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How PSVR's Astrobot: Rescue Mission Will Redefine Platformers For VR

How PSVR's Astrobot: Rescue Mission Will Redefine Platformers For VR

For a lot of VR early adopters that got the Oculus Rift when it was originally released in the first half of 2016 with just an Xbox One controller (a lot of people forget Touch wasn’t a thing until December 2016) the first game they played on the device was Lucky’s Tale. This charming platformer took a familiar concept (3D platforming, like Super Mario 64) and adapted it to the VR medium with some really awesome results.

Since then, we haven’t really seen that genre explored in VR too much. Games like Edge of Nowhere push it to new heights by leveraging mechanics from other third-person adventure games, like Uncharted, and Moss uses a fixed camera angle and strong narrative-focus to hook players. But the pure, twitch-control, pixel-perfect jumping, platforming-focused gameplay that made Mario and his successors so popular is mostly absent from VR headsets, so that’s exactly what Astro Bot: Rescue Mission aims to deliver.

Astro Bot is in development by Sony Japan Studio, the same team that created The Playroom VR. You might remember a similar (and excellent) tech demo experience from that game called Robot Rescue — this is the full version of that concept.

At a recent pre-E3 demo event last month we got to try out the first hands-on demo of Astro Bot and came away impressed with how fun it was and excited to see more. Hopefully we won’t have to wait long with E3 right around the corner next week.

After I played a brief 15-20 minute section of the game (that consisted of two early levels and a simple boss fight) I chatted with Nicolas Doucet from Sony Japan Studio, he’s the creative director on the project.

“The previous Robot Rescue demo came out of a prototyping session we did when we were prototyping a lot of things for Playroom VR,” said Doucet. “That one was always on the side called ‘Platformer’ with a little gray box running around. Playroom VR was all about asymmetry, making things that the family could enjoy together. But it was really frustrating because we had it on the side and we knew that if we didn’t put it in then it might die. So, we put it in last. Creating a full experience is something we always wanted to do anyway, then when the fans loved it and critics started talking about it, like the article you [UploadVR] wrote, we realized we should definitely make it a full game.”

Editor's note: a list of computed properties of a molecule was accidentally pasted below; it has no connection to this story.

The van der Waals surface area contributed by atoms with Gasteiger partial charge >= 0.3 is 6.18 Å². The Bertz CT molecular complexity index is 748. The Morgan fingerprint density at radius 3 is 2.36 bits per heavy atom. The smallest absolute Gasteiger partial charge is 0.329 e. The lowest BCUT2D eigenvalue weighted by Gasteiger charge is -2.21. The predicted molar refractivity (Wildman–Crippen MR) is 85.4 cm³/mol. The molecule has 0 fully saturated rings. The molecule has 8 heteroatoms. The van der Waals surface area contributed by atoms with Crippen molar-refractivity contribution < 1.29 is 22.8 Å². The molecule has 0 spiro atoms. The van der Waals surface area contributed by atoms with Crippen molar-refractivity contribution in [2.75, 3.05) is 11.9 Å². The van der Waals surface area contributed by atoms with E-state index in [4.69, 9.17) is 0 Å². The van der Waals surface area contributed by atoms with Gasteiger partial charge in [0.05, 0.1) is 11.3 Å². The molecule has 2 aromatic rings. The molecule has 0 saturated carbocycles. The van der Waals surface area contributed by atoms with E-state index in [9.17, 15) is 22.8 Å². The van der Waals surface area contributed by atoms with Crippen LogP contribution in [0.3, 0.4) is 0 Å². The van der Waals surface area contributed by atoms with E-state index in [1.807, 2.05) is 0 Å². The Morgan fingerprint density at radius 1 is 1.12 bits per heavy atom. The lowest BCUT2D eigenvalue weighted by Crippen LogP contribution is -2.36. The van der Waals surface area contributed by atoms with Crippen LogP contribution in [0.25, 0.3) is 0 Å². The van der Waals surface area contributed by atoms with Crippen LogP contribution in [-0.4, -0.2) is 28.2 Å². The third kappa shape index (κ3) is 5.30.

A big part of the magic that Sony Japan Studio tapped into is that not only is just a damn good platforming game in its own right, but they’ve absolutely sold the illusion that you physically exist inside the game world. In Moss, for example, Quill will wave at you and acknowledge your presence, but in Astro Bot you actually interact with the world.

During some segments I had to headbutt obstacles, or shoot a grappling hook and yank down structures, or even use the touch pad as a slingshot at the end of levels to send my little robot buddy flying. From the start of each level to its conclusion you’re constantly reminded that you physically exist in the game other than just as a shapeless controller for the main character. That totally changes how you perceive the world in a 3D platformer.

“Moss has a very strong narrative with the player transported into a fairytale,” explained Doucet. “Whereas Astro Bot is more about twitch reflex action. So I see them as two different genres in a way. We always have several key values established for any project and one of them is being playful. Having a bit of a toy feel to the game. We believe in true entertainment like that.”

The elevator pitch for a game like Astro Bot is simple in concept, but it’s a bit hard to sell on words alone. Theoretically, you wouldn’t think playing a 3D character action platformer in VR would work, but it totally does. Not only does the sense of scale enhance the world design around you, but the relationship you develop with the characters feels incredibly special. For example, I never feel like I’ve connected with Mario at the end of a Mario game despite controlling him across a dozen or more hours of jumping and adventuring. But in 20 minutes I already felt connected to this cute little robot guy.

“What I’ve realized is that it combines the nostalgia of classic games with the novelty of technology, which is really exciting,” said Doucet. “Astro Bot and games like it bridge the two together. We could have just had TV games and VR games separately, but now games like this, and Rez too for example, are bringing them together. These games will be crucial in making VR popular because it can show the appeal to people that may not try VR otherwise.”

And this may end up relegated to the “you’ve really got to try it to get it” pile, but I can’t overstate how magical it feels when you’re inside Astro Bot’s world.

Sony Japan Studio aren’t aiming to skimp out on content either. Reportedly, Astro Bot could take upwards of 8+ hours to truly complete and collect everything, certainly more if you’re a serious completionist. There is even going to be an “interactive diorama” room in the game to display in-VR manifestations of your accomplishments.

Are you as excited about Astro Bot as we are? Let us know your thoughts on the game thus far down in the comments below!

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